Renault loses some feathers in Russia

 

The industrial and automotive group Renault has sold its assets in Russia to the Russian state, the two parties announced separately on Monday 16 May, the French group specifying that it retains the option to buy back its shares in Avtovaz, manufacturer of the Lada, for six years. This sale follows the Russian operation in Ukraine.

“Agreements have been signed for a transfer of the Russian assets of the Renault group to the Russian Federation and the Moscow government,” the Russian Ministry of Industry and Trade said in a statement.

The Renault group has confirmed the sale of its nearly 68% stake in Avtovaz, Russia’s largest carmaker. But the French group said it would keep the option to buy back its shares for six years. No financial details were provided Monday, May 16, but Russian Industry and Trade Minister Denis Manturov said in April that Renault was considering selling its Russian assets for “a symbolic ruble.”

“Today, we have taken a difficult but necessary decision; and we are making a responsible choice with regard to our 45,000 employees in Russia, while preserving the group’s performance and our ability to return to the country in the future, in a different context,” Renault CEO Luca de Meo said, quoted in a group statement.

Renault’s board of directors “unanimously approved the signing of agreements to sell 100% of the Renault Group’s stake in Renault Russia to the city of Moscow and its 67.69% stake in Avtovaz to NAMI (the Central Institute for Research and Development of Automobiles and Engines),” according to the statement, in which Renault did not give an amount.

Sergei Sobyanin, who is the mayor of Moscow, mentioned for his part that Renault had decided to close its plant near the Russian capital, which produces Nissan and Renault cars. Russia is the Renault group’s second-largest market in the world behind Europe, with nearly 500,000 vehicles sold in 2021, but the group’s presence in the country has been questioned since the start of the Russian operation in Ukraine.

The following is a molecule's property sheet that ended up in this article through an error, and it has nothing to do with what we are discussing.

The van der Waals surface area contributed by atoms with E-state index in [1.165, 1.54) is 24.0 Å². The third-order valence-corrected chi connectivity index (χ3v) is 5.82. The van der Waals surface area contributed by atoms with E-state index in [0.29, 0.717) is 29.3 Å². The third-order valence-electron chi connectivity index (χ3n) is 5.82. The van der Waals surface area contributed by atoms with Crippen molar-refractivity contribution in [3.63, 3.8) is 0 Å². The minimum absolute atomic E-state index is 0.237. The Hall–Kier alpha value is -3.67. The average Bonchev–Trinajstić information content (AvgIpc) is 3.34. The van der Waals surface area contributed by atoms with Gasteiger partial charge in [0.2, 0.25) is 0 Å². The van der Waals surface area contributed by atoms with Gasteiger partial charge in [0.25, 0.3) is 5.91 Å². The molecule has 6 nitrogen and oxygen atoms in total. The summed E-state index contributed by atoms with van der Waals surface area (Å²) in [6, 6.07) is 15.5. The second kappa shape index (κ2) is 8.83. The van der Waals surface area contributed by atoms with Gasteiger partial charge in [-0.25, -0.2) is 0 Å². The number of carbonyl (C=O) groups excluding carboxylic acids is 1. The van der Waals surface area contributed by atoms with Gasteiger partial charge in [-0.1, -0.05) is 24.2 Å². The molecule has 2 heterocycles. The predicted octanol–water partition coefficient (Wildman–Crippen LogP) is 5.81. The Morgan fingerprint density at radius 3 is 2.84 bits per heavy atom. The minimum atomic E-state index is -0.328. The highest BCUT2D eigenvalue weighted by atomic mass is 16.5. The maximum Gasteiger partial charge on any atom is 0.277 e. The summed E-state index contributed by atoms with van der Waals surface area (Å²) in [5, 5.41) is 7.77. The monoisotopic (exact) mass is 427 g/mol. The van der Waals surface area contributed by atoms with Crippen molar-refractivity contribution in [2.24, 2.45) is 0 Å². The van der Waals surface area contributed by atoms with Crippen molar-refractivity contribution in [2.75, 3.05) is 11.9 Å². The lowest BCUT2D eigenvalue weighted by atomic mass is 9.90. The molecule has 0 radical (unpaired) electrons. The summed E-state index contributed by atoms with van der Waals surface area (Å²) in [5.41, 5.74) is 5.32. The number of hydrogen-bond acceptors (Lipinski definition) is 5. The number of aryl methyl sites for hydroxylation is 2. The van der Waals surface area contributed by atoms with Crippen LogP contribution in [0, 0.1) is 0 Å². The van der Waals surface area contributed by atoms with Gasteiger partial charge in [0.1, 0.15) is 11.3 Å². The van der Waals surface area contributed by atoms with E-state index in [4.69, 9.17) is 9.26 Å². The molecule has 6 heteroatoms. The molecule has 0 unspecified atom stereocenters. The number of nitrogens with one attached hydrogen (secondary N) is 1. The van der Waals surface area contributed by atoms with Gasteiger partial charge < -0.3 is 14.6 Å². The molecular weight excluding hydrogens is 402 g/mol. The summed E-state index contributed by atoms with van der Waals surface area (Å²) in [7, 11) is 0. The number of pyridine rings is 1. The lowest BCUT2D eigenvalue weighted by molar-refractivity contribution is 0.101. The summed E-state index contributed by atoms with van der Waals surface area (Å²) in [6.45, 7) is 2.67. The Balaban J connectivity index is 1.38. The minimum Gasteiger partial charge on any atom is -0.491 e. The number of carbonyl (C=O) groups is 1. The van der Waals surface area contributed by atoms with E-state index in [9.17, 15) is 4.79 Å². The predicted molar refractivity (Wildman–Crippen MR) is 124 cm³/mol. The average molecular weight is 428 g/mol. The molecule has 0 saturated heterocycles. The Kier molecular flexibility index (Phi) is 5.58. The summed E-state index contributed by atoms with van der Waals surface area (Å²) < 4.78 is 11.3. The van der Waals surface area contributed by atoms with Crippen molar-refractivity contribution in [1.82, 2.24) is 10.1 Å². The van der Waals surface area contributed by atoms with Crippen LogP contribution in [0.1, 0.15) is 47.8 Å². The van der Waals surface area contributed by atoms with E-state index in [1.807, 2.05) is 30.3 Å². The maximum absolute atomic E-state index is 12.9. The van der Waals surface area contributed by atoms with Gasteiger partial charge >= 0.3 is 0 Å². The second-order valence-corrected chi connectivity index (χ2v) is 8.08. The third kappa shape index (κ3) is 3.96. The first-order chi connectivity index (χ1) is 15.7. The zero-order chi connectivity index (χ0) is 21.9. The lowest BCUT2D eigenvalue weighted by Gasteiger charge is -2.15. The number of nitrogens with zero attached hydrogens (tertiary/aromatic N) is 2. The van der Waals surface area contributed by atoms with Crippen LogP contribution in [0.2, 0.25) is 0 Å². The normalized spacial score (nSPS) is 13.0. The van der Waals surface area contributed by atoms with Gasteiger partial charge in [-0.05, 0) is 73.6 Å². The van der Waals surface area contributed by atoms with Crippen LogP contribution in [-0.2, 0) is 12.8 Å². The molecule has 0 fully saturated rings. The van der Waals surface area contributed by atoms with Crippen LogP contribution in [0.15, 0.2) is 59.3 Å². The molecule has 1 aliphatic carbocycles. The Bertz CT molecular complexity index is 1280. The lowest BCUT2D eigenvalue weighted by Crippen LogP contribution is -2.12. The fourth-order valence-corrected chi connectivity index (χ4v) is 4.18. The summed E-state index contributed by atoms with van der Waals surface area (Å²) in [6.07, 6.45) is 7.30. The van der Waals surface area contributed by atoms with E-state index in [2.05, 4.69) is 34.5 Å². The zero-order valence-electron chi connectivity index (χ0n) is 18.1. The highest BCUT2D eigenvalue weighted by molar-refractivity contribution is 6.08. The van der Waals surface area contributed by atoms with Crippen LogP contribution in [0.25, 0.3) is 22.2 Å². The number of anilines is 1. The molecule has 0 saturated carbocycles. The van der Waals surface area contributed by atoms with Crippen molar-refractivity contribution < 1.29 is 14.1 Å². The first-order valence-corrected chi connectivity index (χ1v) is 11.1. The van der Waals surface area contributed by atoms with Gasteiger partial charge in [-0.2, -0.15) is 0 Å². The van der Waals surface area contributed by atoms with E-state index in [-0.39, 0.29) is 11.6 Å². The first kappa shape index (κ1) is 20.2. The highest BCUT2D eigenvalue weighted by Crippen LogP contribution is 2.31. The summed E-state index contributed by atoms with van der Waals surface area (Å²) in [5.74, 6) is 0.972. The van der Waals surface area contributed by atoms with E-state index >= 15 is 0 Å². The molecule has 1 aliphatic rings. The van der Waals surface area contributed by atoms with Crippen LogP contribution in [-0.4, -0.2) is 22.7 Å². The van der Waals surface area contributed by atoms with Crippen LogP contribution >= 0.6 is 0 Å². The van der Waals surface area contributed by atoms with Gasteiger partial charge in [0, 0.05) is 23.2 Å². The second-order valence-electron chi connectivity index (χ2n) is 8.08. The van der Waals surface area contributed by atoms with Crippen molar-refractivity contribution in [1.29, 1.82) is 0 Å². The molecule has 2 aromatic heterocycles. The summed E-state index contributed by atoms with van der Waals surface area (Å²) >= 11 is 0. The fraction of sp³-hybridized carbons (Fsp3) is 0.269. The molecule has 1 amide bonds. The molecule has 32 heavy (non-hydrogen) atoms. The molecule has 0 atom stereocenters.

The automotive group is also facing logistical problems due to a shortage of imported components caused by Western sanctions. Avtovaz had to send its employees on paid leave for three weeks in April, stopping most of its production.

 

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Renault loses some feathers in Russia

 

The industrial and automotive group Renault has sold its assets in Russia to the Russian state, the two parties announced separately on Monday 16 May, the French group specifying that it retains the option to buy back its shares in Avtovaz, manufacturer of the Lada, for six years. This sale follows the Russian operation in Ukraine.

"Agreements have been signed for a transfer of the Russian assets of the Renault group to the Russian Federation and the Moscow government," the Russian Ministry of Industry and Trade said in a statement.

The Renault group has confirmed the sale of its nearly 68% stake in Avtovaz, Russia's largest carmaker. But the French group said it would keep the option to buy back its shares for six years. No financial details were provided Monday, May 16, but Russian Industry and Trade Minister Denis Manturov said in April that Renault was considering selling its Russian assets for "a symbolic ruble."

"Today, we have taken a difficult but necessary decision; and we are making a responsible choice with regard to our 45,000 employees in Russia, while preserving the group's performance and our ability to return to the country in the future, in a different context," Renault CEO Luca de Meo said, quoted in a group statement.

Renault's board of directors "unanimously approved the signing of agreements to sell 100% of the Renault Group's stake in Renault Russia to the city of Moscow and its 67.69% stake in Avtovaz to NAMI (the Central Institute for Research and Development of Automobiles and Engines)," according to the statement, in which Renault did not give an amount.

Sergei Sobyanin, who is the mayor of Moscow, mentioned for his part that Renault had decided to close its plant near the Russian capital, which produces Nissan and Renault cars. Russia is the Renault group's second-largest market in the world behind Europe, with nearly 500,000 vehicles sold in 2021, but the group's presence in the country has been questioned since the start of the Russian operation in Ukraine.

The automotive group is also facing logistical problems due to a shortage of imported components caused by Western sanctions. Avtovaz had to send its employees on paid leave for three weeks in April, stopping most of its production.

 

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